Onions-for-One Help Korea’s GS Retail Survive Depressed Markets
Convenience store owners love people like Bae Moon Sung. The 34-year-old finance worker lives alone and shops for almost everything at his local minimart.
“Onions, cucumbers, they come in compact packages at convenience stores, which is more suitable for a single-person household like me,” he said. “They’re open 24 hours and they’re everywhere.”
People like Bae are driving an expansion in convenience store chains that’s helping them outperform in depressed markets. Shares of GS Retail are up 112 per cent this year through Wednesday versus a 13 per cent slump in a gauge tracking consumer companies on the MSCI Korea Index. The risk the operator of GS25 outlets won’t pay its debt on time has fallen to 0.08 per cent from 0.14 per cent at the end of 2014, according to a Bloomberg default-risk model. Shares in CU store operator BGF Retail have risen 165 per cent.
The chains’ popularity is in stark contrast to the overall industry in Asia’s fourth-largest economy. Department store sales fell 3.9 per cent in the first quarter, and that was before a deadly respiratory virus sapped confidence. Smaller households in Seoul as the population ages and family sizes shrink means consumers aren’t buying in bulk at supermarkets.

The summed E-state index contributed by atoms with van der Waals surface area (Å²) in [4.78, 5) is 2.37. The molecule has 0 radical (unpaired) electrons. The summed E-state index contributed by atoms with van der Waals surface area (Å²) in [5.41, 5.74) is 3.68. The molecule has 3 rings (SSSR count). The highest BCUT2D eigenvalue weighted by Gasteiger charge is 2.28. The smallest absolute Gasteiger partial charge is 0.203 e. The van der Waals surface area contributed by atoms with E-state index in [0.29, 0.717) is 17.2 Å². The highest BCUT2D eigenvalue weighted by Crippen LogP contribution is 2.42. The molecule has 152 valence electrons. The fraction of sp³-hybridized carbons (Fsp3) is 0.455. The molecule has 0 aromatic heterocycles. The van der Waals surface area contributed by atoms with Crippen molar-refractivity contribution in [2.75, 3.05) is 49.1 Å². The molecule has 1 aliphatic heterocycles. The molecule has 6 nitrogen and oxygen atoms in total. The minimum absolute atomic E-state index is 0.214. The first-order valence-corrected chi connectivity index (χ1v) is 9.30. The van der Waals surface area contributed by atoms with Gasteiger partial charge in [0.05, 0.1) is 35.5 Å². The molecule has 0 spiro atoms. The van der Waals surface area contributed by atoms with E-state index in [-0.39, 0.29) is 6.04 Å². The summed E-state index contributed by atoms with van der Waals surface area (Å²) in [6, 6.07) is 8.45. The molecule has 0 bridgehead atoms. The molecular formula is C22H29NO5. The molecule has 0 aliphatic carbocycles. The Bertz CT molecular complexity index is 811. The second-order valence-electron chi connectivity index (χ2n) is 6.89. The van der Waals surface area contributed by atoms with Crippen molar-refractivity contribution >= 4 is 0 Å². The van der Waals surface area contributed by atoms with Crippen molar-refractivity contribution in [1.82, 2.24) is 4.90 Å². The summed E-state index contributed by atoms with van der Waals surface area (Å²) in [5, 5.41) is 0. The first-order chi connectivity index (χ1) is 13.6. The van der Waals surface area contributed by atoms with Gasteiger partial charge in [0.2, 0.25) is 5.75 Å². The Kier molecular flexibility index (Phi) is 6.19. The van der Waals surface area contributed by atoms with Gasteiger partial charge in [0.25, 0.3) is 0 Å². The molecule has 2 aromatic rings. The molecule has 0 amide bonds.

“Retailers are suffering from low economic growth and online price competition,” Yu Jung Hyun, an analyst in Seoul at Daishin Securities, said. “But convenience stores have their own market. People still need to buy basic items close at hand.”
Sales at the four main convenience store chains -- CU, GS25, 7-Eleven and Buy the Way -- have risen every quarter since at least the second three months of 2013, Ministry of Trade, Industry & Energy data show. In May, sales were up 31.5 per cent from a year earlier thanks to more outlets and an increase in the price of cigarettes. Discount store sales meanwhile have dropped every quarter since the second quarter of 2012, the ministry’s data show.
Bloomberg News, edited by ESM